A session of Reus goes like this: you pick how long you want to play, 30, 60 or 120 minutes. There is a non-time limited Freeplay, but you won’t unlock any new technologies in that mode. As the game starts, you’re presented with a flat, formless planet and four Giants. Each Giant represents a sort-of element: Water, Swamp, Forest and Rock. Each can terraform the landscape in their own way, and manipulate the ecosystem by creating creatures or plants. Casting these “spells” costs nothing, and often you’ll have to overwrite previously placed elements as the situation changes.

Spells don’t have any real logical match-up to their Giant, which can be very confusing until you have it all mapped out via rote memorization. After a terrain type has been made, such as forest, settlers will move in and set up a little camp. The way the Giants move around, the circular cut-away view of the planet, and all the little people doing their thing, is very charming. But underneath that charm is a very cold, soulless spreadsheet that governs how the game plays out.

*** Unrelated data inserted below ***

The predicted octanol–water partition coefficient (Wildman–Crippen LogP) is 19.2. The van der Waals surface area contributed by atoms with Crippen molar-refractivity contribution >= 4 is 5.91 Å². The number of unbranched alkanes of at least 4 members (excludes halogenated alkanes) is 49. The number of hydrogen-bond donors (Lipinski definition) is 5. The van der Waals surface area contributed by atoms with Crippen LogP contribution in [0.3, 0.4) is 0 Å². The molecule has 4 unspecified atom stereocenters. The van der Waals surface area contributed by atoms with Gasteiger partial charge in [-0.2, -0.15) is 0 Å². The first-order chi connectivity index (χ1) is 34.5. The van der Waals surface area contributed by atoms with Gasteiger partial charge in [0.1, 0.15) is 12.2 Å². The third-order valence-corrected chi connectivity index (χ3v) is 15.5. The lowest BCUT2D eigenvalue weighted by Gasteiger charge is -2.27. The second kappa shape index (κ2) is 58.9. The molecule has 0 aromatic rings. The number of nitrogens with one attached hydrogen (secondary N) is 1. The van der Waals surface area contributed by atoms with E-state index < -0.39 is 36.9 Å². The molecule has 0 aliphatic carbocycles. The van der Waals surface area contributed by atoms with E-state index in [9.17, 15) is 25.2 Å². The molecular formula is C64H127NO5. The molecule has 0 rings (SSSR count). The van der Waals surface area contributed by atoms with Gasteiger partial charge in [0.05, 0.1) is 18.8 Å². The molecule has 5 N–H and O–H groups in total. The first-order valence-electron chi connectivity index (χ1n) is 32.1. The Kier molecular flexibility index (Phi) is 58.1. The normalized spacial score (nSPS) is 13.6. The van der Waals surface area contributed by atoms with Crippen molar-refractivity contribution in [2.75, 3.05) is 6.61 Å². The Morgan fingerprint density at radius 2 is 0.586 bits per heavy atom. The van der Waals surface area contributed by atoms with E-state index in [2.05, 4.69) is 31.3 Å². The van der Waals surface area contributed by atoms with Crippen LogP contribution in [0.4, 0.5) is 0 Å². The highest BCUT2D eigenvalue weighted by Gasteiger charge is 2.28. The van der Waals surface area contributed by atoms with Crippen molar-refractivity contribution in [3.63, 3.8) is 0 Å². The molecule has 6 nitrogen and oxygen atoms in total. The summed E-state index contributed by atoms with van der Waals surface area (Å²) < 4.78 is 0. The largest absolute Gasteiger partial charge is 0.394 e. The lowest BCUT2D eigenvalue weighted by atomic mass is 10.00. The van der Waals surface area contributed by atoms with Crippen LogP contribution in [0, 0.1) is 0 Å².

Reus is more of a puzzle game than a god sim. Settlers will construct a “project”, mostly at random, and you need to manage the landscape within a town’s boundaries to meet the project’s completion criteria. These range from having enough Food, Tech, or more difficult ones, like going to war with another settlement. Fauna and flora have “synergies”, which unlock additional resources when things are placed a certain way. It’s a house-of-cards balancing act, placing things next to other things in the most optimal way. When a project completes, you gain an Ambassador which - when paired with a specific Giant - unlocks more powers for that Giant. New projects start, and you need to rearrange things to meet the new criteria.